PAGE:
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About L’appel Du Vide
There exists a psychological phenomenon in which perfectly sane people, with no desire to die, find themselves faced with a steep cliff and experience a strong desire to leap. To jump from their safe vantage point into the unknown. This phenomenon is so common in fact, that the french have a term for it: L’appel du Vide – Call of the Void.
Read more here.
In Cambodia, in June, it rains almost everyday. In Phnom Penh, like clockwork, each afternoon the clouds would gather and the sky would darken. Then the heavens would open up and it would pour. As my dad would say it was “Taint a day fit for man nor beast.”
Once I realized this was going to be a daily pattern, I stopped letting the rain keep me inside. Instead I just ignored it. I took tuk tuks in the rain, I visited the sights in the rain, I walked around in the rain. It actually wasn’t that bad – it was even kind of fun. But, on my first day in Phnom Penh I was still trying to avoid the rain. So when I found myself trapped inside the Psar Thmei Central Market during a storm I thought I had no other option but to wait it out. Plus, I was still in my work clothes and I needed to wear them again that week. So I waited it out.
The Psar Thmei Market is huge. Housed in a giant yellow art deco building, the market is organized around the central hall and sprawls outward form there. The middle hall, calm, cool, with high ceilings and glass cases, is worlds away from the busy crosed stalls that fill the outer ring. Food, clothes, home goods – everything is sold in these stalls. There was plenty for me to see and do. But, after wandering around for an hour: people watching, debating if I was going to eat a fried cricket, buying a few scarves as gifts, I was getting a little bored.
During one of my laps around the market I had noticed a few hair salon stalls near the entrance. Not surprisingly, this salon wasn’t anything like mine back home. It was just three chairs in front of a stained mirror. There was nothing separating it from the rest of the market. It was completely open to the fruit seller across the aisle. Off to the side, one small sink sat in an alcove behind a sheet tacked the ceiling. The counter was crowded with tens of multicolored shampoos and squeeze bottles.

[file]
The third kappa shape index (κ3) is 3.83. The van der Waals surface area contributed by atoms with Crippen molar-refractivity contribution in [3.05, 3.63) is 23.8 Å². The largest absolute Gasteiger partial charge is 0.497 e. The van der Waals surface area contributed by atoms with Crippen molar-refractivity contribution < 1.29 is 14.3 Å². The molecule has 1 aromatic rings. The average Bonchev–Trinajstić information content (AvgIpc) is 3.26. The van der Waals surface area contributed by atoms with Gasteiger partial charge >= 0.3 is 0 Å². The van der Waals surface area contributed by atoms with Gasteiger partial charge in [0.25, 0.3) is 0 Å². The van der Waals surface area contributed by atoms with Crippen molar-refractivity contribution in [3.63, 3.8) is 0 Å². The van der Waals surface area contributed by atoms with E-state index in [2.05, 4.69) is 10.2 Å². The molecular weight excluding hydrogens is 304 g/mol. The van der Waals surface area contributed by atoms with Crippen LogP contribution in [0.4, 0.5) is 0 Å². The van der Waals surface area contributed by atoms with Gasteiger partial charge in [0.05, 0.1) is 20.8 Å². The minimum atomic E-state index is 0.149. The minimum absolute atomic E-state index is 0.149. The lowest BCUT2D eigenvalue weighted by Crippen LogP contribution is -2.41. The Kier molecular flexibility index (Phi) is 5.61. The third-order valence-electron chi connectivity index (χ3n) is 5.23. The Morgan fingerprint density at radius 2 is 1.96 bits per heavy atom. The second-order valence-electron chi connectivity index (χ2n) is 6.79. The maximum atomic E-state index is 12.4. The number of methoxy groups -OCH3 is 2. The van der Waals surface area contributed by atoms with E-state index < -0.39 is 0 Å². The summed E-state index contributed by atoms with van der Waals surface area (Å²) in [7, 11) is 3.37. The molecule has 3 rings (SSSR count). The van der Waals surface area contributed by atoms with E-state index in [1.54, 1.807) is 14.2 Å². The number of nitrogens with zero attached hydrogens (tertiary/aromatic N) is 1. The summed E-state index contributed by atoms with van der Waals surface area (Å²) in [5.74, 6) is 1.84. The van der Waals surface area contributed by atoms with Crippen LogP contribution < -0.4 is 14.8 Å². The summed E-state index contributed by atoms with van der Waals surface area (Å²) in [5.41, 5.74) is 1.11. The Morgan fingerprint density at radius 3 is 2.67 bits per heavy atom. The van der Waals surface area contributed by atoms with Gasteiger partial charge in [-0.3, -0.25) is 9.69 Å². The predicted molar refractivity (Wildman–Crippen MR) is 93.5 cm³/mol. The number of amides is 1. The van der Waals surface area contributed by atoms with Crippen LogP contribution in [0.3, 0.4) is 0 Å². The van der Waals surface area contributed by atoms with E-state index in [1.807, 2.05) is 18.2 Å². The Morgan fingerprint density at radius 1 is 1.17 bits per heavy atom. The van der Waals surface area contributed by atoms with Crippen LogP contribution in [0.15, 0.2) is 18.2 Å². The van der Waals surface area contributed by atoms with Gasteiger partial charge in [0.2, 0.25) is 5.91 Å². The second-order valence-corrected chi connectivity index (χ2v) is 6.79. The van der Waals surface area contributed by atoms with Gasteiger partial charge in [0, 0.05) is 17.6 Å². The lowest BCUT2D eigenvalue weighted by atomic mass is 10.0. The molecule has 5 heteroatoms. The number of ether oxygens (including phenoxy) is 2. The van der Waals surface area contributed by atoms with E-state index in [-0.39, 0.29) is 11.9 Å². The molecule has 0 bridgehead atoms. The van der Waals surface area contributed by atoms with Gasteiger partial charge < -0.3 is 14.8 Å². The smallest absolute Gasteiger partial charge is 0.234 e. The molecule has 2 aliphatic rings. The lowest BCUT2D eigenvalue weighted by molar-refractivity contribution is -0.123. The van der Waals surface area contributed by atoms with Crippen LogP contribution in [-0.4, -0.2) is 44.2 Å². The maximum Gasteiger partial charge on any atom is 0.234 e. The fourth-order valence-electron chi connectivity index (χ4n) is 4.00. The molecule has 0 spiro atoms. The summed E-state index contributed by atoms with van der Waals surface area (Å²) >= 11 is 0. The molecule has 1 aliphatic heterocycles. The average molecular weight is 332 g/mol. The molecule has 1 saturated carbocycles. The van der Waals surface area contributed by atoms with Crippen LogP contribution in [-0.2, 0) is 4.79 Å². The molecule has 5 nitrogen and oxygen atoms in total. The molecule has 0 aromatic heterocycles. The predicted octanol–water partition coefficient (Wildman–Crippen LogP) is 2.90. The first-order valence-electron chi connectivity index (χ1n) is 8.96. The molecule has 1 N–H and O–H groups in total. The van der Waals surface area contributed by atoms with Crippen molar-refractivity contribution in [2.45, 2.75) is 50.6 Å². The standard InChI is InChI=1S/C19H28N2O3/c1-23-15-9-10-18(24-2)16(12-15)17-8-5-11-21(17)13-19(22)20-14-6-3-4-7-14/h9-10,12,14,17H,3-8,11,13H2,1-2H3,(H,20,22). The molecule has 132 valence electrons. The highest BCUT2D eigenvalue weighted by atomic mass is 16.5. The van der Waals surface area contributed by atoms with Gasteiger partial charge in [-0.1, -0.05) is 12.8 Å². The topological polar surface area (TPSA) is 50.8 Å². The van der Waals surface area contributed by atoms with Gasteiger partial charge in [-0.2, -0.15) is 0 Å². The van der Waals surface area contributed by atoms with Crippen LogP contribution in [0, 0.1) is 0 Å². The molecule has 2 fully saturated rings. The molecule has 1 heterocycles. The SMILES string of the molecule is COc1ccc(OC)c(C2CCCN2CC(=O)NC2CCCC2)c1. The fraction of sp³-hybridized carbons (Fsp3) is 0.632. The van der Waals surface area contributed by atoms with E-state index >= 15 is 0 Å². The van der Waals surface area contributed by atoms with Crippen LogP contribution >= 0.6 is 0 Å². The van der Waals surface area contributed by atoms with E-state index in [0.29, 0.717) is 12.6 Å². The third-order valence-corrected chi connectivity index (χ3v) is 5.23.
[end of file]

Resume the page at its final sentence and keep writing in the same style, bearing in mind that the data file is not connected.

But it was still a hair salon. Woman sat in the chairs and chatted, reading Cambodian language magazines. Posters of highly styled woman hung from the wall above the mirror and woman in smocks ran around grabbing various styling tools. I was intrigued. This would turn out to be a mistake.
Since I spoke not a word of Khmer, it took a little while for me to sign out what I wanted. Eventually a Cambodian student stopped and offered her translating services. For $5 they would wash, blow dry and style my hair. There didn’t seem to be an option for what style I was getting. (Warning Sign #1)
I was seated in a chair and surrounded by young Cambodian women who lifted strands of my highlighted hair and chatted furiously. I obviously had no idea what the discussion concerned and I could only hope it had nothing to do with the poor state of my split ends. Then a woman began efficiently washing my hair using nothing but a water squeeze bottle. Little by little she squeezed water onto my head, adding in more and more hair on each squeeze. Even though I wore no smock, not a drop of water landed on me. It was amazing. Eventually my hair was completely wet and she added in shampoo and began to massage.
The massage quickly became a scalping as she used her nails to rake throw my hair removing every bit of dead (and possibly living) skin on my head. I fought to hold back tears and profanities and clutch my chair with white knuckles. The process felt like it took hours, but no doubt my head has never been cleaner. Unfortunately this new clean was almost immediately ruined when they took me to the sink-behind-a-sheet to rinse out the shampoo.
Once my hair was ‘clean’ and blow dryed, I was turned over the stylists. I had been at the saloon for about an hour and a half at this point, and in an effort to speed up the process I was given two stylists, one on each side of my head. (Warning Sign #2) Using straitening irons, they wrapped sections of my hair around the tool and twisted it upwards into tight curls. They would then pull it down tightly and release it so the curl sprang back. It was not unlike how people use scissors to curl ribbons when wrapping presents. At this point I could already tell this was not going to have an optimal outcome, but I was too embarassed to say anything. The younger stylist seemed to be confused by the process and paused to asked the older woman for advice several times. (Warning Sign #3)
At the end of this process, my head was covered in tight shirly temple curls. I assure it was not a good look for me and from the glances exchanged in the room I beleive they had also come to this conclusion. The older women from my stylist pair quickly took her fingers and began brushing out the curls. I start to help her and noticed that the more unexperienced stylist on my left had managed to burn several large sections of the hair framing my face. (I eventually had to get it cut out upon my return home)
After I paid I headed out into the now sunny skies to show my my new do. It actually ended up a lot better once the humidity hit it and killed some of volume. Which was good – it was prett insane.